FDA finds unreliable, potentially harmful medical tests are widely used
According to a recent FDA report, many patients may be at risk for missed diagnoses, false positives and other errors from inaccurate medical tests.
As many people in Kansas City know, the medical diagnostic process can be highly complex, and errors in diagnosis are not uncommon. Many patients assume that diagnostic tests represent one of the few objective and invariably accurate tools that are available to healthcare providers during this difficult process. Unfortunately, though, a new report from the Food and Drug Administration reveals that many commonly used medical tests may be unreliable.
Poorly regulated tests
The Kansas City Star explains that the FDA carefully reviews and regulates most commercial medical tests. However, if a test is produced and analyzed in the same laboratory, it is not subjected to the same strict oversight. As a result, these tests, which might be utilized by healthcare providers throughout the country, may not always meet reasonable standards of accuracy.
The FDA recently published a report that describes 20 case studies of these unreliable diagnostic tests. The report found that many of these tests rely on questionable assumptions or simply haven't been proven effective. However, the tests are still frequently used, and the results may even be presented to patients as conclusive.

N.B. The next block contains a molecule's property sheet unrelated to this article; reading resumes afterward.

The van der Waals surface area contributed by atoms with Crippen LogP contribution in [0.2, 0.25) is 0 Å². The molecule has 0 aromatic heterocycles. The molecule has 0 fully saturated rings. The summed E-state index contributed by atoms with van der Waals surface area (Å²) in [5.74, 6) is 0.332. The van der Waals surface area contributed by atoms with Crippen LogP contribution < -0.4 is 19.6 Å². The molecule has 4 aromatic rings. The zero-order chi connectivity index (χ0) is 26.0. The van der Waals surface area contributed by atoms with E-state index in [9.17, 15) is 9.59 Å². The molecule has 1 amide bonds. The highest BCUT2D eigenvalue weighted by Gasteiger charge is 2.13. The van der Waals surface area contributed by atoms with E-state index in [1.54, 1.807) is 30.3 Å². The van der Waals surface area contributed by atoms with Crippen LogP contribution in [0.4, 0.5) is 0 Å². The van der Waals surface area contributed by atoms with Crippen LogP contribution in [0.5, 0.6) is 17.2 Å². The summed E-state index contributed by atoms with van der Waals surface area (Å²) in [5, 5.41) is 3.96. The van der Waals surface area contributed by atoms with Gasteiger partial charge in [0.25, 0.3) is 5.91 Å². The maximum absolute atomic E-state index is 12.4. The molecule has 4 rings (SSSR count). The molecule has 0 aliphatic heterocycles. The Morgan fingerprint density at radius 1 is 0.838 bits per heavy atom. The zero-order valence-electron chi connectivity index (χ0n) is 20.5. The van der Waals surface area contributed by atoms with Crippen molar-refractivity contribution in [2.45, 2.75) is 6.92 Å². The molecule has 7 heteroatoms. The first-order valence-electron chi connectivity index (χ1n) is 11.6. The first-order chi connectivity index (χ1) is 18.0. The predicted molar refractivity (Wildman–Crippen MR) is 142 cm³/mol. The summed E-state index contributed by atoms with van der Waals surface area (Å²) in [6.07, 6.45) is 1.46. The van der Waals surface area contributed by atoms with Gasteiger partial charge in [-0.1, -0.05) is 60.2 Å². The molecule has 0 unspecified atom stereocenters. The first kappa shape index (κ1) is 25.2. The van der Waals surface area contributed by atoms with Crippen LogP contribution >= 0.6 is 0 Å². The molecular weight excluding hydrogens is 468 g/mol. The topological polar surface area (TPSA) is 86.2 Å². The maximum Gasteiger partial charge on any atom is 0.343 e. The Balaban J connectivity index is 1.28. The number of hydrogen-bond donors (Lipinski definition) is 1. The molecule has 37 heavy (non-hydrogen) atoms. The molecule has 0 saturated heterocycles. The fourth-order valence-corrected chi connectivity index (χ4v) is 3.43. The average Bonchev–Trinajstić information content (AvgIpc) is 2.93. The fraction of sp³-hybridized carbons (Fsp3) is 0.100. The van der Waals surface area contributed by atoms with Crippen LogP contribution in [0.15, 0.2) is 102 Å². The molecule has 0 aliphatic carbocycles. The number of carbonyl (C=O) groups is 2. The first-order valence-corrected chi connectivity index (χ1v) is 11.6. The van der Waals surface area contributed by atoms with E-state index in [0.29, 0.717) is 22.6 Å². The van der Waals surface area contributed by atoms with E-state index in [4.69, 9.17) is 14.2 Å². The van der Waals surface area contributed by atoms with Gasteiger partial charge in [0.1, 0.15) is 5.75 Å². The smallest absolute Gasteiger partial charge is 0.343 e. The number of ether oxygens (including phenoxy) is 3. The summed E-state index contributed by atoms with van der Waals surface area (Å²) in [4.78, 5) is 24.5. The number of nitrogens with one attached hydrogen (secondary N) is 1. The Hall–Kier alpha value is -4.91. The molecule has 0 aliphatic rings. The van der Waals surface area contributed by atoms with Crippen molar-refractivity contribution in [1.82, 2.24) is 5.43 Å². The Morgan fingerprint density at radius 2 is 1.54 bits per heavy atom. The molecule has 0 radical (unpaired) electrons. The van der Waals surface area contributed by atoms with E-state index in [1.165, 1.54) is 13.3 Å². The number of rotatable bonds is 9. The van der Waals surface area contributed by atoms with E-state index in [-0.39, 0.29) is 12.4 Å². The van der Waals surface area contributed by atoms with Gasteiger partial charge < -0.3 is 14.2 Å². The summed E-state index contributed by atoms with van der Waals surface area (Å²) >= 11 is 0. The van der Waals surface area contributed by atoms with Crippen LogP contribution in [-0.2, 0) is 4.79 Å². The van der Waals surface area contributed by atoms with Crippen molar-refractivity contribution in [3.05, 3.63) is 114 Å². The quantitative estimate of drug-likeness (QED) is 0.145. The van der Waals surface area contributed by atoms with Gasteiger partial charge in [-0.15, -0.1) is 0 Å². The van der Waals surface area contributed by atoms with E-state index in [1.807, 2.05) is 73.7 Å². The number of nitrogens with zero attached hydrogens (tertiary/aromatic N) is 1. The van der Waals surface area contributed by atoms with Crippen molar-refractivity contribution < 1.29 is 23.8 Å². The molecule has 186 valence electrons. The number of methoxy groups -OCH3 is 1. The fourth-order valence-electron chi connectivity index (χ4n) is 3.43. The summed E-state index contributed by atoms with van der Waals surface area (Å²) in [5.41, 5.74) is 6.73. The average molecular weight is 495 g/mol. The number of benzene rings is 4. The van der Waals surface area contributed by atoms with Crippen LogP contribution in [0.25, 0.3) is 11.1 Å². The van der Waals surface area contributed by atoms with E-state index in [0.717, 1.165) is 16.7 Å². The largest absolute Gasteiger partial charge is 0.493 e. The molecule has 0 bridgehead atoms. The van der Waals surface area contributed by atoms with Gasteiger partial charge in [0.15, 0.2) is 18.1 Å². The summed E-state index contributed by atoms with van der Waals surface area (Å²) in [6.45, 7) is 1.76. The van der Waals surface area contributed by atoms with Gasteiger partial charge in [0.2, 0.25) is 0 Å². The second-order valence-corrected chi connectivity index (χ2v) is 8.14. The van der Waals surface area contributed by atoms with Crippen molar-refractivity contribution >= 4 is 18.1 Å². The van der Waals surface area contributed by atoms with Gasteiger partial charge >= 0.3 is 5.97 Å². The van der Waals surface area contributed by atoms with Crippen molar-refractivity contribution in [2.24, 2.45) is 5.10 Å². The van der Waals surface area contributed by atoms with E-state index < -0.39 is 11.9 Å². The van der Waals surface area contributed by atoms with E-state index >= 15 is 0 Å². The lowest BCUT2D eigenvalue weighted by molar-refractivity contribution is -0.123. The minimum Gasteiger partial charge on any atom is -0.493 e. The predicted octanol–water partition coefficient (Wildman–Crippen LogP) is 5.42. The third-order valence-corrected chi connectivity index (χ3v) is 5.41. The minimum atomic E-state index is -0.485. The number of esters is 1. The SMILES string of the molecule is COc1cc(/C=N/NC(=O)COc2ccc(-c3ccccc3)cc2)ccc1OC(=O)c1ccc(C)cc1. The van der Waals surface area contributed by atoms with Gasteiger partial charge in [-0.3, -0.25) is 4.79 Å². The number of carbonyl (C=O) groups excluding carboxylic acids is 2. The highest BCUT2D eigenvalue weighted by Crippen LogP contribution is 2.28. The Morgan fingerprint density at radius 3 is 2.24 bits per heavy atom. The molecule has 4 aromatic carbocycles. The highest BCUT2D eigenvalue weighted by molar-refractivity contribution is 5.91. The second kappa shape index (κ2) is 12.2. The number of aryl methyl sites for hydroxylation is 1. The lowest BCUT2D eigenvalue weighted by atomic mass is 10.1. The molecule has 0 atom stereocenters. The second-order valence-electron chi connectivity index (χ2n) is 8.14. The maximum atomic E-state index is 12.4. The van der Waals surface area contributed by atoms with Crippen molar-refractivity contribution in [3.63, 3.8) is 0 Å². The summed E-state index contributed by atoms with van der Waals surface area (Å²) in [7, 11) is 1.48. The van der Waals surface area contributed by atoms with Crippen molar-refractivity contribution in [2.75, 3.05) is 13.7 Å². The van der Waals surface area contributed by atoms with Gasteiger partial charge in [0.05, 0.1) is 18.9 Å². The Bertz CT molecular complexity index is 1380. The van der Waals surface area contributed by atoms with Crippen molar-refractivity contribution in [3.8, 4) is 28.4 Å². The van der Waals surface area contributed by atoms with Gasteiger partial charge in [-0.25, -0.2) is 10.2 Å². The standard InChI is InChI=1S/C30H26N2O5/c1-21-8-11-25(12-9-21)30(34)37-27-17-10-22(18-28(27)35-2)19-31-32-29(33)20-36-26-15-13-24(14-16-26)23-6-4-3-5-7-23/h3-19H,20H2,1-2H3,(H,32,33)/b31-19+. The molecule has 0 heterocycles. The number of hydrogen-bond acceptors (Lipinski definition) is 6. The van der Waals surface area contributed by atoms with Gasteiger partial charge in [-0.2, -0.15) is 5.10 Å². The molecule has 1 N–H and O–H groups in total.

Sadly, patients may suffer various harmful ramifications when they are inaccurately diagnosed based on questionable medical tests. These potential outcomes include:
- Going without appropriate treatment due to failure to diagnose or misdiagnosis
- Undergoing unnecessary medical interventions, such as surgery, when a medical condition is incorrectly diagnosed
- Experiencing needless emotional distress due to a false positive result
The FDA cites several examples of these outcomes in its report. One test for heart disease may have led to thousands of patients needlessly taking statins or going without these cholesterol-lowering drugs. Another test for ovarian cancer may have caused women to unnecessarily consent to ovary removal surgery. In all of these cases, patients may have faced harmful complications, further mistakes during medical treatment, unnecessary expenses and significant emotional suffering.
Liability for misdiagnoses
Medical professionals who make diagnostic errors based largely on questionable tests may be partly liable for the subsequent harm that patients suffer. For example, if a doctor ignores clear evidence that points to a different diagnosis, the error might be considered malpractice. Similarly, the knowing use of a questionable medical test as the basis for a diagnosis might be considered a professional lapse.
In Missouri, victims of medical malpractice may be able to recover various forms of compensation if they can prove a healthcare provider was negligent. However, they must make legal claims within two years of the date of the error. Injury victims also must provide an affidavit of merit stating that a qualified medical professional has assessed the claim and found it valid. For help handling these tasks and other parts of the claim process, victims may benefit from seeking the assistance of an attorney.